Spontaneous activity in neuronal cultures

I’ve been working extensively in how spontaneous and collective activity emerges in young neuronal cultures. How does a culture transition for individual and isolated firings into a collective mode? And what is this mode?

We’ve found that early collective activity is dominated by waves that nucleate at specific sites of the culture and propagate very rapidly (with an increasing speed during maturation), and these waves are followed by long periods of silence or very low activity. More importantly, these sites are specific (from culture to culture): there’re preferred zones in the system where waves nucleate, and these are not correlated with any local properties of the network (firing rate, density, connectivity, clustering, …). There also appears to be no correlation betweeen successive waves, each being independent of the previous one.

We were puzzled by this process. The waves are quite periodic (the inter-wave interval is highly peaked at a specific frequency), yet they are uncorrelated in their initiation sites. If a process is driven by noise, i.e., isolated firings, you expect it to have a characteristic time with exponential-like distributions, yet in this case it appears to be periodic!

By building accurate computational models of this process we were able to unveil its mysteries (at least some). The periodicity is dominated by synaptic depression, i.e., after a wave neurons’ synapses are depleted, and need a time to recover, which can be of the order of seconds (or even minutes). But that’s not the main issue, we found that this is coupled to a process of noise amplification, that we call noise focusing, in which isolated firings propagate throughout a network and are able to be amplified in a time scale of the order of the firing frequency of a single neuron! More interestingly, this amplification was not related to any local property of the system (it’s not neurons firing with a higher frequency, or with a higher connectivity), it is a property that arises from the complex interplay between the network topology and its dynamics. The amplification occurs through specific network pathways that focalize in specific regions of the culture. It is in these regions where waves can nucleate and then propagate.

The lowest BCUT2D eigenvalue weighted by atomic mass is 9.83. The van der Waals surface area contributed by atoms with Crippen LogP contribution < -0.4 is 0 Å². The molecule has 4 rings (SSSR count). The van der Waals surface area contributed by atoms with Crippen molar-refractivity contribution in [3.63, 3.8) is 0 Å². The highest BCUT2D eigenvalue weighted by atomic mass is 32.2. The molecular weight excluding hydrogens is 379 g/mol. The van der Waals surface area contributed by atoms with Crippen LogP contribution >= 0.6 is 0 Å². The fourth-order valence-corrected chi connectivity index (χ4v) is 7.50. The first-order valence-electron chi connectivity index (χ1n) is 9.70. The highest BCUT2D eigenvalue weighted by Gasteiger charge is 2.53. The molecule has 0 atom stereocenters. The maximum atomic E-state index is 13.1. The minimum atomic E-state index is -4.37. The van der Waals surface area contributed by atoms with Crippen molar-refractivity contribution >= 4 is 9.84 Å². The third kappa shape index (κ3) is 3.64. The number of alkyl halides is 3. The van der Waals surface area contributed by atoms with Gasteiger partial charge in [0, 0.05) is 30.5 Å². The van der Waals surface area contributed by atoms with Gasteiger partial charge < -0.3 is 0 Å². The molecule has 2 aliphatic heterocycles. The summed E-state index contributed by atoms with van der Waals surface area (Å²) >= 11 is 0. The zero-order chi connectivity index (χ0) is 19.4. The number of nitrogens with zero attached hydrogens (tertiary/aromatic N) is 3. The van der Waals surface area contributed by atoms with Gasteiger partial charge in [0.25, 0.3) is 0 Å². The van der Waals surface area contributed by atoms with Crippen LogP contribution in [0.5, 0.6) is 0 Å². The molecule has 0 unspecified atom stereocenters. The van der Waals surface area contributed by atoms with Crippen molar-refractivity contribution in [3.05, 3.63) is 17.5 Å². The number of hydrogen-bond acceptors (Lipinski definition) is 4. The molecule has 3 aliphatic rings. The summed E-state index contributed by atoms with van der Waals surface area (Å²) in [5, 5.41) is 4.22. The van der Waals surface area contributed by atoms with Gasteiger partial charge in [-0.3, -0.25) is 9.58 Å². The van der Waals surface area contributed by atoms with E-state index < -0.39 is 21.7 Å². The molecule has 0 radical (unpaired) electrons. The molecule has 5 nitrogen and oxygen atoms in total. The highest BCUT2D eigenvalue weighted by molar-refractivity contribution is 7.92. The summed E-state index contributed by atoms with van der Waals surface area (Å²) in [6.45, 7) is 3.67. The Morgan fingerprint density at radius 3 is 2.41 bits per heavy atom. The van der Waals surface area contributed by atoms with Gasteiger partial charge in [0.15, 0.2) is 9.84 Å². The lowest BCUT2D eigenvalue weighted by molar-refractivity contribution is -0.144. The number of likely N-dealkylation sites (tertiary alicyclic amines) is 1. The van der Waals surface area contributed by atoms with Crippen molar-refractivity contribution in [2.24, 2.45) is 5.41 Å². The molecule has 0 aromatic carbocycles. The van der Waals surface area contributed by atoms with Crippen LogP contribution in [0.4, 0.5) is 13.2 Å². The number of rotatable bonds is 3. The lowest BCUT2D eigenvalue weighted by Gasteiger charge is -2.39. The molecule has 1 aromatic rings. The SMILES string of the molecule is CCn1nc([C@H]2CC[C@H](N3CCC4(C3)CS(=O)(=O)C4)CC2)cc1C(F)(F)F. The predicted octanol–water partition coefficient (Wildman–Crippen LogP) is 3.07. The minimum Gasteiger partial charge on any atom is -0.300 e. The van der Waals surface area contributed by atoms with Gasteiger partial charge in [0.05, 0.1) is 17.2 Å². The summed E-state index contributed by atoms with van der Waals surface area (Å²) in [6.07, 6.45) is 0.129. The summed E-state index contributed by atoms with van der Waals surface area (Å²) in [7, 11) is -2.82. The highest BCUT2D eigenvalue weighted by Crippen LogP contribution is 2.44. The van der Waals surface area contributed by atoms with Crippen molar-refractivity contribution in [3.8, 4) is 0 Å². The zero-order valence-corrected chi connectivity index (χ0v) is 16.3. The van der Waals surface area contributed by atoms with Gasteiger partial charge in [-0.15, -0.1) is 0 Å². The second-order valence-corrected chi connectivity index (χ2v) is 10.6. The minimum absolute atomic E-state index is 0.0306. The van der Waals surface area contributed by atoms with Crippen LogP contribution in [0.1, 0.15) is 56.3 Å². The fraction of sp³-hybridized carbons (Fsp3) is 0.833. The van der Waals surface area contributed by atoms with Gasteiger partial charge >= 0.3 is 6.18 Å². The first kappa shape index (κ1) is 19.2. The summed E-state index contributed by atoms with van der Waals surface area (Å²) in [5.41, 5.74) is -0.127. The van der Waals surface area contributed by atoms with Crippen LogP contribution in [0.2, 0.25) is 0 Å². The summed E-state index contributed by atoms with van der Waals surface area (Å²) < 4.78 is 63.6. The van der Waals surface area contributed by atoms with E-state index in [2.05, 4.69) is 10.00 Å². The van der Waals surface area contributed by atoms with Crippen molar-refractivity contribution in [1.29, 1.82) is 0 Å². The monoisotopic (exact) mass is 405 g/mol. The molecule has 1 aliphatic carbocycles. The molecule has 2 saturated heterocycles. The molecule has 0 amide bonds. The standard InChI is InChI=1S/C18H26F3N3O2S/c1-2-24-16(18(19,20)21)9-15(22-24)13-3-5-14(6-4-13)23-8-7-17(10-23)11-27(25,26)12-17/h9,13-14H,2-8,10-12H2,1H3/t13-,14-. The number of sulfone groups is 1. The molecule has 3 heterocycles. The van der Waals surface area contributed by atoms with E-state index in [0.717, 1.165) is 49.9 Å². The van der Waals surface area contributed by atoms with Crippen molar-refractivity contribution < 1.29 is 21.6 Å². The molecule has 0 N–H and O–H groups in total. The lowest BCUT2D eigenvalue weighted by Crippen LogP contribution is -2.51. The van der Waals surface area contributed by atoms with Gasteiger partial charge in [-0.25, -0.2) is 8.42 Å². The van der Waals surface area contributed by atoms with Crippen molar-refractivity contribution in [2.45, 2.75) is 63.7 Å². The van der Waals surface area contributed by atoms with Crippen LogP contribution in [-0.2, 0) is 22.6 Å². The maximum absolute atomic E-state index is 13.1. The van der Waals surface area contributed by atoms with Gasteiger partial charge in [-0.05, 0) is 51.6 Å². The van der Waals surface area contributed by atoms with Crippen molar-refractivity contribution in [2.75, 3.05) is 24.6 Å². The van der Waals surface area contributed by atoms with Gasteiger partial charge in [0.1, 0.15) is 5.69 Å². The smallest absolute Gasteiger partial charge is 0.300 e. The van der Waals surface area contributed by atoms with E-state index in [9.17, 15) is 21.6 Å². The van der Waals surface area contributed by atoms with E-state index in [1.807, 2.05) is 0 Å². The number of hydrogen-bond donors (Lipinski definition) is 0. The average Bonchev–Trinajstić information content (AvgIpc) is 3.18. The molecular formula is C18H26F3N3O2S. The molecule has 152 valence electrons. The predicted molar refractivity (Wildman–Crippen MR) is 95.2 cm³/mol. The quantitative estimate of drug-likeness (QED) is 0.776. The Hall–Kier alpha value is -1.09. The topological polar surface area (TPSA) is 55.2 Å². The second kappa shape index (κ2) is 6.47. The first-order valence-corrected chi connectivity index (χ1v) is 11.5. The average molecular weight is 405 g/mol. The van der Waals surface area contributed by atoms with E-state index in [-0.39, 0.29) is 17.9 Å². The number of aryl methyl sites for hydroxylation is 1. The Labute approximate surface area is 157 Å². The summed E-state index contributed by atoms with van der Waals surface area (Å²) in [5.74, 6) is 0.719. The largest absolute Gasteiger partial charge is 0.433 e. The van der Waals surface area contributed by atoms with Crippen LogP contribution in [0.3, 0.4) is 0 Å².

In the video above you can see what is going on right before a wave nucleates in a simulated network of 5x5mm2. In each color you can see a different avalanche (an avalanche is a cascade of activity, i.e., causally connected firings), so if you see simultaneously avalanches of different colors it means that there’s no causal connection between them. Also, it might look like there’s a lot of activity, but keep in mind that there are thousands of neurons in there, and you only see the ones firing (in fact, each neuron will fire on average only once or twice before a wave). If you keep looking, at around 500ms a white avalanche will appear. This is going to be a special avalanche, this activity cascade is going to fully develop into a wave. Although there have been many avalanches before, they are what we call background avalanches, they do not do much. But at some point, the activity in one of these avalanches is going to be amplified through specific network paths, and its activity is going to increase exponentially until a wave is formed, the white, ignition avalanche. When the wave is fully developed we do not show the causal links (lines) anymore since there are too many! These amplification paths are the ones that depend extremely on the interplay between the topology and the dynamcis, and are the ones that give rise to specific nucleation sites in the system.


If you want more (and accurate) details you can read the main paper:


I have also worked in studying spontaneous activity in patterned cultures, i.e., cultures grown in arbitrary geometries. In cultures, geometry is what shapes the connectivity profiles and ultimately activity. So instead of using morphogen gradients and other developmental tools found in vivo, you can modify and study connectivity in vitro by constraining neuronal growth at will. This research is still in progress.

Criticality and Self-Organized Criticality has also attracted my attention and we have some very nice results with simple models, but there’s still work to do.